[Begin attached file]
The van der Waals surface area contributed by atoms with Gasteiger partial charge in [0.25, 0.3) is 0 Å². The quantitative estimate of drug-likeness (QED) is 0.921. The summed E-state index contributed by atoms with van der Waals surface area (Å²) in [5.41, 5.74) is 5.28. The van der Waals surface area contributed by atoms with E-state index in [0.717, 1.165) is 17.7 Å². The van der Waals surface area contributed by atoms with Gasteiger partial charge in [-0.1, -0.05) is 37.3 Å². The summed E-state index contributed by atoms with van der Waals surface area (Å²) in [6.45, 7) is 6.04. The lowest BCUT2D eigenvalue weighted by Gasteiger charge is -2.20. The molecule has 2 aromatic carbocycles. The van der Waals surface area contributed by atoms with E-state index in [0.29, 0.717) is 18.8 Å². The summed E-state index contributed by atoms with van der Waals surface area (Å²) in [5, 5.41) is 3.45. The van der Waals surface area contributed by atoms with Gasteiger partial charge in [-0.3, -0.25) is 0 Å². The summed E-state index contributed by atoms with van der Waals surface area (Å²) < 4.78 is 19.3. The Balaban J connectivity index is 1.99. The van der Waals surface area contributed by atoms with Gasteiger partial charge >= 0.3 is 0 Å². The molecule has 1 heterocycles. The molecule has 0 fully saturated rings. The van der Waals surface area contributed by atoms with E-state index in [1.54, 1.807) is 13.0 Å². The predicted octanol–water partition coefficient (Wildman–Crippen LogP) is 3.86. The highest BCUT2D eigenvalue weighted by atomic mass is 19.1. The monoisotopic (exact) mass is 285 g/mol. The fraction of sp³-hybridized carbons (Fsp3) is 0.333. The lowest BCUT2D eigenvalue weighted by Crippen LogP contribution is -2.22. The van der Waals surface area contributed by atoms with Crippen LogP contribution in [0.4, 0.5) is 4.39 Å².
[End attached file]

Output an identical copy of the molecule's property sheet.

The van der Waals surface area contributed by atoms with Gasteiger partial charge in [0.25, 0.3) is 0 Å². The quantitative estimate of drug-likeness (QED) is 0.921. The summed E-state index contributed by atoms with van der Waals surface area (Å²) in [5.41, 5.74) is 5.28. The van der Waals surface area contributed by atoms with E-state index in [0.717, 1.165) is 17.7 Å². The van der Waals surface area contributed by atoms with Gasteiger partial charge in [-0.1, -0.05) is 37.3 Å². The summed E-state index contributed by atoms with van der Waals surface area (Å²) in [6.45, 7) is 6.04. The lowest BCUT2D eigenvalue weighted by Gasteiger charge is -2.20. The molecule has 2 aromatic carbocycles. The van der Waals surface area contributed by atoms with E-state index in [0.29, 0.717) is 18.8 Å². The summed E-state index contributed by atoms with van der Waals surface area (Å²) in [5, 5.41) is 3.45. The van der Waals surface area contributed by atoms with Gasteiger partial charge in [-0.3, -0.25) is 0 Å². The summed E-state index contributed by atoms with van der Waals surface area (Å²) < 4.78 is 19.3. The Balaban J connectivity index is 1.99. The van der Waals surface area contributed by atoms with Gasteiger partial charge >= 0.3 is 0 Å². The molecule has 1 heterocycles. The molecule has 0 fully saturated rings. The van der Waals surface area contributed by atoms with E-state index in [1.54, 1.807) is 13.0 Å². The predicted octanol–water partition coefficient (Wildman–Crippen LogP) is 3.86. The highest BCUT2D eigenvalue weighted by atomic mass is 19.1. The monoisotopic (exact) mass is 285 g/mol. The fraction of sp³-hybridized carbons (Fsp3) is 0.333. The lowest BCUT2D eigenvalue weighted by Crippen LogP contribution is -2.22. The van der Waals surface area contributed by atoms with Crippen LogP contribution in [0.4, 0.5) is 4.39 Å².